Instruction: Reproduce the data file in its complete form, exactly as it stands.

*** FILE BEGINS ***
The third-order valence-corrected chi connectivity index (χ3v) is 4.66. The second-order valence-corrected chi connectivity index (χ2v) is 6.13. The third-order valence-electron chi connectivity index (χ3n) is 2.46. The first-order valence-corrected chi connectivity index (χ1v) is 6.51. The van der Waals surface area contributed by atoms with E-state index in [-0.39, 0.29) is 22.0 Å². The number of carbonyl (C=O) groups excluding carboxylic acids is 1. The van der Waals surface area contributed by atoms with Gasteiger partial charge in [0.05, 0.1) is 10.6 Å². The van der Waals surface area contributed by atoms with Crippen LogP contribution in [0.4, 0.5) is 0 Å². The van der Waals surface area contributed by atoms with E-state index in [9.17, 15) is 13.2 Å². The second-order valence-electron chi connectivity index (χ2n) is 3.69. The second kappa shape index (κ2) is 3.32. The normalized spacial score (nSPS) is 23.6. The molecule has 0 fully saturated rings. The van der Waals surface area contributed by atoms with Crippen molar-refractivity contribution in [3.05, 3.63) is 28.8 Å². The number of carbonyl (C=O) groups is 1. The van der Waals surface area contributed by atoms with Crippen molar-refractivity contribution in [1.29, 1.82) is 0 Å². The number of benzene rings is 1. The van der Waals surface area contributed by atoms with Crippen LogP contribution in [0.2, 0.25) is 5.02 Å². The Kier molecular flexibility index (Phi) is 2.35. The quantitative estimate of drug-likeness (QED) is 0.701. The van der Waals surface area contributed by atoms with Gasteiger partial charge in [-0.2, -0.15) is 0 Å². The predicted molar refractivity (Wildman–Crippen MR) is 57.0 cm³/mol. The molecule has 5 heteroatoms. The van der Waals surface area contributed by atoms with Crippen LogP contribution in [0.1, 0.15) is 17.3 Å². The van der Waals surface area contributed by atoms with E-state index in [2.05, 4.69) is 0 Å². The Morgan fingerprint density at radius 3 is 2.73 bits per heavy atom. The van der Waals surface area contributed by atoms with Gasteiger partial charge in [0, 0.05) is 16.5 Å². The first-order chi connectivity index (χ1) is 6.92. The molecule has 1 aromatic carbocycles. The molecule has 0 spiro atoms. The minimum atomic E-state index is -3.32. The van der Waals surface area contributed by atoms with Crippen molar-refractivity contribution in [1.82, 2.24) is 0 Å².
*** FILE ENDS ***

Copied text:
The third-order valence-corrected chi connectivity index (χ3v) is 4.66. The second-order valence-corrected chi connectivity index (χ2v) is 6.13. The third-order valence-electron chi connectivity index (χ3n) is 2.46. The first-order valence-corrected chi connectivity index (χ1v) is 6.51. The van der Waals surface area contributed by atoms with E-state index in [-0.39, 0.29) is 22.0 Å². The number of carbonyl (C=O) groups excluding carboxylic acids is 1. The van der Waals surface area contributed by atoms with Gasteiger partial charge in [0.05, 0.1) is 10.6 Å². The van der Waals surface area contributed by atoms with Crippen LogP contribution in [0.4, 0.5) is 0 Å². The van der Waals surface area contributed by atoms with E-state index in [9.17, 15) is 13.2 Å². The second-order valence-electron chi connectivity index (χ2n) is 3.69. The second kappa shape index (κ2) is 3.32. The normalized spacial score (nSPS) is 23.6. The molecule has 0 fully saturated rings. The van der Waals surface area contributed by atoms with Crippen molar-refractivity contribution in [3.05, 3.63) is 28.8 Å². The number of carbonyl (C=O) groups is 1. The van der Waals surface area contributed by atoms with Crippen molar-refractivity contribution in [1.29, 1.82) is 0 Å². The number of benzene rings is 1. The van der Waals surface area contributed by atoms with Crippen LogP contribution in [0.2, 0.25) is 5.02 Å². The Kier molecular flexibility index (Phi) is 2.35. The quantitative estimate of drug-likeness (QED) is 0.701. The van der Waals surface area contributed by atoms with Gasteiger partial charge in [-0.2, -0.15) is 0 Å². The predicted molar refractivity (Wildman–Crippen MR) is 57.0 cm³/mol. The molecule has 5 heteroatoms. The van der Waals surface area contributed by atoms with Crippen LogP contribution in [0.1, 0.15) is 17.3 Å². The van der Waals surface area contributed by atoms with E-state index in [2.05, 4.69) is 0 Å². The Morgan fingerprint density at radius 3 is 2.73 bits per heavy atom. The van der Waals surface area contributed by atoms with Gasteiger partial charge in [0, 0.05) is 16.5 Å². The first-order chi connectivity index (χ1) is 6.92. The molecule has 1 aromatic carbocycles. The molecule has 0 spiro atoms. The minimum atomic E-state index is -3.32. The van der Waals surface area contributed by atoms with Crippen molar-refractivity contribution in [1.82, 2.24) is 0 Å².